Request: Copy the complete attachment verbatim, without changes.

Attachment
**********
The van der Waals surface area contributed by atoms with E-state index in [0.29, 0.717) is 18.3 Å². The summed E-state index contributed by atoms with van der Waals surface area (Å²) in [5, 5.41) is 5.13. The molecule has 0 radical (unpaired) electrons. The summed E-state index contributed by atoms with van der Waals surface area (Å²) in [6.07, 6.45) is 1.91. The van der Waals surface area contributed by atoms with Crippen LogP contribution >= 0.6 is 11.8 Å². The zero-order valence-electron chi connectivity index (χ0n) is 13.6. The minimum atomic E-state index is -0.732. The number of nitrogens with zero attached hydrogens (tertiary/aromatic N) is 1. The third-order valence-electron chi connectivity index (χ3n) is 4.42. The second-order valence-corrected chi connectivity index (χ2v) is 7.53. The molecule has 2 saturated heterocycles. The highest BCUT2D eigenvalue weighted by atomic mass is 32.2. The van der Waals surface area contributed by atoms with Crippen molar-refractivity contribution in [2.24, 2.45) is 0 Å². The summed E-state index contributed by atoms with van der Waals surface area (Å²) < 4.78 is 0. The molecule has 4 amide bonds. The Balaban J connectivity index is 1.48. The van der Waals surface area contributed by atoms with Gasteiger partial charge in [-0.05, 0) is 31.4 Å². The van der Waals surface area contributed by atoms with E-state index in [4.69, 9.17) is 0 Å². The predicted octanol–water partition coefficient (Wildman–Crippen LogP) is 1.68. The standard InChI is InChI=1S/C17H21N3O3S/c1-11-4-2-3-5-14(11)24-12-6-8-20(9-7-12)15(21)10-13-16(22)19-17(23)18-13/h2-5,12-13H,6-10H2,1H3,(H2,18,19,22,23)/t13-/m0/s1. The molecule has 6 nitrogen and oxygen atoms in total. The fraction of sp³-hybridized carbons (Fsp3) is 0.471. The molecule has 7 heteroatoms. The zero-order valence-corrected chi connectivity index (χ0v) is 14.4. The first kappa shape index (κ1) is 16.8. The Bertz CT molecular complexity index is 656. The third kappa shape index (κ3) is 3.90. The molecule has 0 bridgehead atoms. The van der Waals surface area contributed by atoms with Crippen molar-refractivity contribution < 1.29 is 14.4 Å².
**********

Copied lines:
The van der Waals surface area contributed by atoms with E-state index in [0.29, 0.717) is 18.3 Å². The summed E-state index contributed by atoms with van der Waals surface area (Å²) in [5, 5.41) is 5.13. The molecule has 0 radical (unpaired) electrons. The summed E-state index contributed by atoms with van der Waals surface area (Å²) in [6.07, 6.45) is 1.91. The van der Waals surface area contributed by atoms with Crippen LogP contribution >= 0.6 is 11.8 Å². The zero-order valence-electron chi connectivity index (χ0n) is 13.6. The minimum atomic E-state index is -0.732. The number of nitrogens with zero attached hydrogens (tertiary/aromatic N) is 1. The third-order valence-electron chi connectivity index (χ3n) is 4.42. The second-order valence-corrected chi connectivity index (χ2v) is 7.53. The molecule has 2 saturated heterocycles. The highest BCUT2D eigenvalue weighted by atomic mass is 32.2. The van der Waals surface area contributed by atoms with Crippen molar-refractivity contribution in [2.24, 2.45) is 0 Å². The summed E-state index contributed by atoms with van der Waals surface area (Å²) < 4.78 is 0. The molecule has 4 amide bonds. The Balaban J connectivity index is 1.48. The van der Waals surface area contributed by atoms with Gasteiger partial charge in [-0.05, 0) is 31.4 Å². The van der Waals surface area contributed by atoms with E-state index in [4.69, 9.17) is 0 Å². The predicted octanol–water partition coefficient (Wildman–Crippen LogP) is 1.68. The standard InChI is InChI=1S/C17H21N3O3S/c1-11-4-2-3-5-14(11)24-12-6-8-20(9-7-12)15(21)10-13-16(22)19-17(23)18-13/h2-5,12-13H,6-10H2,1H3,(H2,18,19,22,23)/t13-/m0/s1. The molecule has 6 nitrogen and oxygen atoms in total. The fraction of sp³-hybridized carbons (Fsp3) is 0.471. The molecule has 7 heteroatoms. The zero-order valence-corrected chi connectivity index (χ0v) is 14.4. The first kappa shape index (κ1) is 16.8. The Bertz CT molecular complexity index is 656. The third kappa shape index (κ3) is 3.90. The molecule has 0 bridgehead atoms. The van der Waals surface area contributed by atoms with Crippen molar-refractivity contribution < 1.29 is 14.4 Å².